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Distinguished SOTW Member
selmer 26 nino, 22 curved sop, super alto, King Super 20 and Martin tenors, Stowasser tartogatos
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My experience has been that even 20 cents or so is livable, *if* all the neighboring notes are also similarly mistuned. It is when all of a sudden one note in a range is much sharper or flatter than its neighbors that is really murderous, as it leaves no time to adjust the embouchure in normal playing.

Toby
 

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Distinguished SOTW Member
selmer 26 nino, 22 curved sop, super alto, King Super 20 and Martin tenors, Stowasser tartogatos
Joined
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3,412 Posts
playitfunky said:
snip

For instance you know you are in tune. You are playing great. Now comes a unison part with a player that is always a little sharp. Instead of sounding bad you instantly match his pitch creating a sound that is better then it would have been if you played in tune and the other player was sharp. The closer the sound waves are to each other the worst it is when playing in unison with another player. Being able to play in tune with other players is to me what encompasses good intonation. It's not just being in tune when you play against a tuner.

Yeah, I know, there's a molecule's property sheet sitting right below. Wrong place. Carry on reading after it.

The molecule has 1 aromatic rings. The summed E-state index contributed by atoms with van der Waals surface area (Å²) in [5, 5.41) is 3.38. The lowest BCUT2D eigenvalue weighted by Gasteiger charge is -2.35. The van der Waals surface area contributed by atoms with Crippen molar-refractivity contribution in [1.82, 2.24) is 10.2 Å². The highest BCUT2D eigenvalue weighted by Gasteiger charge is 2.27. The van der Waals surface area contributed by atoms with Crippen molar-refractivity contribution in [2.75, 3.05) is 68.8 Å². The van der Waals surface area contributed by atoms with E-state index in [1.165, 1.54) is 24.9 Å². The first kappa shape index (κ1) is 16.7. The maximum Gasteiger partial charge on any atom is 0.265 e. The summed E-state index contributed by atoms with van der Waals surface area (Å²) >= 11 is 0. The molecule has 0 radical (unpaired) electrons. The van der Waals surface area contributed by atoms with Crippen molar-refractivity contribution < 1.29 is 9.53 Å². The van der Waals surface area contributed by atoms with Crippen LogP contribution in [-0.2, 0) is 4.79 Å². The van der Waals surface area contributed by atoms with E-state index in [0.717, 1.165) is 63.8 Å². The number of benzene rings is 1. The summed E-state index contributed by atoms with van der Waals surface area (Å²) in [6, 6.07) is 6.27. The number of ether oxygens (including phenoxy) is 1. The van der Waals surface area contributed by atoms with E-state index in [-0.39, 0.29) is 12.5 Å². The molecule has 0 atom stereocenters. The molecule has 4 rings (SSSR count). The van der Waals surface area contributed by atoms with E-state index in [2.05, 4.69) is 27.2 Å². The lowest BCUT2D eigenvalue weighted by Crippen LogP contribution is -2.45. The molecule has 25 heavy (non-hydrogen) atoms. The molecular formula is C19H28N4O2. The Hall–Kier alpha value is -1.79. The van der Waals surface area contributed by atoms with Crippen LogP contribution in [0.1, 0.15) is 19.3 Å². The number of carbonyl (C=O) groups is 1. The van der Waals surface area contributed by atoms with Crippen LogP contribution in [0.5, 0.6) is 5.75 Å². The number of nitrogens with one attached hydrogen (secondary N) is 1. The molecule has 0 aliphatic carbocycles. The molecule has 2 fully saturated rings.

Ack! This reminds me of when I was young, playing first oboe with a second oboist who was consistently 20-30 cents sharp. It was always "Sophie's choice": either I could be in tune with him and out of tune with the rest of the orchestra, or vice-versa. A no-winner...

Toby
 

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Distinguished SOTW Member
selmer 26 nino, 22 curved sop, super alto, King Super 20 and Martin tenors, Stowasser tartogatos
Joined
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3,412 Posts
Short-tube notes are much more bendable (sensitive to embouchure) than long-tube notes, so often when you have players who "bite up" on the reed you will find them getting progressively sharper as they remove fingers.

Toby
 

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Distinguished SOTW Member
selmer 26 nino, 22 curved sop, super alto, King Super 20 and Martin tenors, Stowasser tartogatos
Joined
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3,412 Posts
You of course know the definition of a minor 2nd: two oboes playing in unison...

Toby
 
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